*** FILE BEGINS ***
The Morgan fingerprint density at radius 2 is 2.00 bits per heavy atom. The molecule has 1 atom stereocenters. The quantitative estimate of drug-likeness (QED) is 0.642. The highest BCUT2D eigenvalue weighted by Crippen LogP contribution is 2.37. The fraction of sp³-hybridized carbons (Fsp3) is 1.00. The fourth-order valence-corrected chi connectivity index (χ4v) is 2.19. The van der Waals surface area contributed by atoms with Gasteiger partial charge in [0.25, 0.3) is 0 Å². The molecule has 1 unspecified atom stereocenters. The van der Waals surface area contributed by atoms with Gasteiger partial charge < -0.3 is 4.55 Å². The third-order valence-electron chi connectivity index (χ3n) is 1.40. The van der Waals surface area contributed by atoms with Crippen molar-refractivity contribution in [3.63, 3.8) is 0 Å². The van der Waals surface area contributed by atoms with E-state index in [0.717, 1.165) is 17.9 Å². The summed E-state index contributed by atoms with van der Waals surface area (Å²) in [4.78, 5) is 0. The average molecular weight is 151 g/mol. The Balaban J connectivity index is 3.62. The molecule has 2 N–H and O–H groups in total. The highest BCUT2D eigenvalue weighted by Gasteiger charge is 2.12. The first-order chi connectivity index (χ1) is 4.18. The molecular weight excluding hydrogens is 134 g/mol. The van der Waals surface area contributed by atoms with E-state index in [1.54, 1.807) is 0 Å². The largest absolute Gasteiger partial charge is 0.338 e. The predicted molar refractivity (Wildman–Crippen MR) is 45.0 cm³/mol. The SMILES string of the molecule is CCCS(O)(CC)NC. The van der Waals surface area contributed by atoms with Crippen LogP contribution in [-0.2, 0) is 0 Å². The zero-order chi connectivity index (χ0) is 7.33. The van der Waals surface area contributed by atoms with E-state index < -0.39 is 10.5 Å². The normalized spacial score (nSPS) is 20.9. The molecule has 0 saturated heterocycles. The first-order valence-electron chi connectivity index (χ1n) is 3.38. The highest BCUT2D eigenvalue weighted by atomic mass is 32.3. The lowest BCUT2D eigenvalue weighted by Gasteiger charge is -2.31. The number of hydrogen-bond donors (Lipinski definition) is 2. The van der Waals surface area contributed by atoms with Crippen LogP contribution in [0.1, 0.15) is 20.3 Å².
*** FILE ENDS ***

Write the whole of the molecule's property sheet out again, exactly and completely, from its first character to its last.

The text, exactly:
The Morgan fingerprint density at radius 2 is 2.00 bits per heavy atom. The molecule has 1 atom stereocenters. The quantitative estimate of drug-likeness (QED) is 0.642. The highest BCUT2D eigenvalue weighted by Crippen LogP contribution is 2.37. The fraction of sp³-hybridized carbons (Fsp3) is 1.00. The fourth-order valence-corrected chi connectivity index (χ4v) is 2.19. The van der Waals surface area contributed by atoms with Gasteiger partial charge in [0.25, 0.3) is 0 Å². The molecule has 1 unspecified atom stereocenters. The van der Waals surface area contributed by atoms with Gasteiger partial charge < -0.3 is 4.55 Å². The third-order valence-electron chi connectivity index (χ3n) is 1.40. The van der Waals surface area contributed by atoms with Crippen molar-refractivity contribution in [3.63, 3.8) is 0 Å². The van der Waals surface area contributed by atoms with E-state index in [0.717, 1.165) is 17.9 Å². The summed E-state index contributed by atoms with van der Waals surface area (Å²) in [4.78, 5) is 0. The average molecular weight is 151 g/mol. The Balaban J connectivity index is 3.62. The molecule has 2 N–H and O–H groups in total. The highest BCUT2D eigenvalue weighted by Gasteiger charge is 2.12. The first-order chi connectivity index (χ1) is 4.18. The molecular weight excluding hydrogens is 134 g/mol. The van der Waals surface area contributed by atoms with E-state index in [1.54, 1.807) is 0 Å². The largest absolute Gasteiger partial charge is 0.338 e. The predicted molar refractivity (Wildman–Crippen MR) is 45.0 cm³/mol. The SMILES string of the molecule is CCCS(O)(CC)NC. The van der Waals surface area contributed by atoms with Crippen LogP contribution in [-0.2, 0) is 0 Å². The zero-order chi connectivity index (χ0) is 7.33. The van der Waals surface area contributed by atoms with E-state index < -0.39 is 10.5 Å². The normalized spacial score (nSPS) is 20.9. The molecule has 0 saturated heterocycles. The first-order valence-electron chi connectivity index (χ1n) is 3.38. The highest BCUT2D eigenvalue weighted by atomic mass is 32.3. The lowest BCUT2D eigenvalue weighted by Gasteiger charge is -2.31. The number of hydrogen-bond donors (Lipinski definition) is 2. The van der Waals surface area contributed by atoms with Crippen LogP contribution in [0.1, 0.15) is 20.3 Å².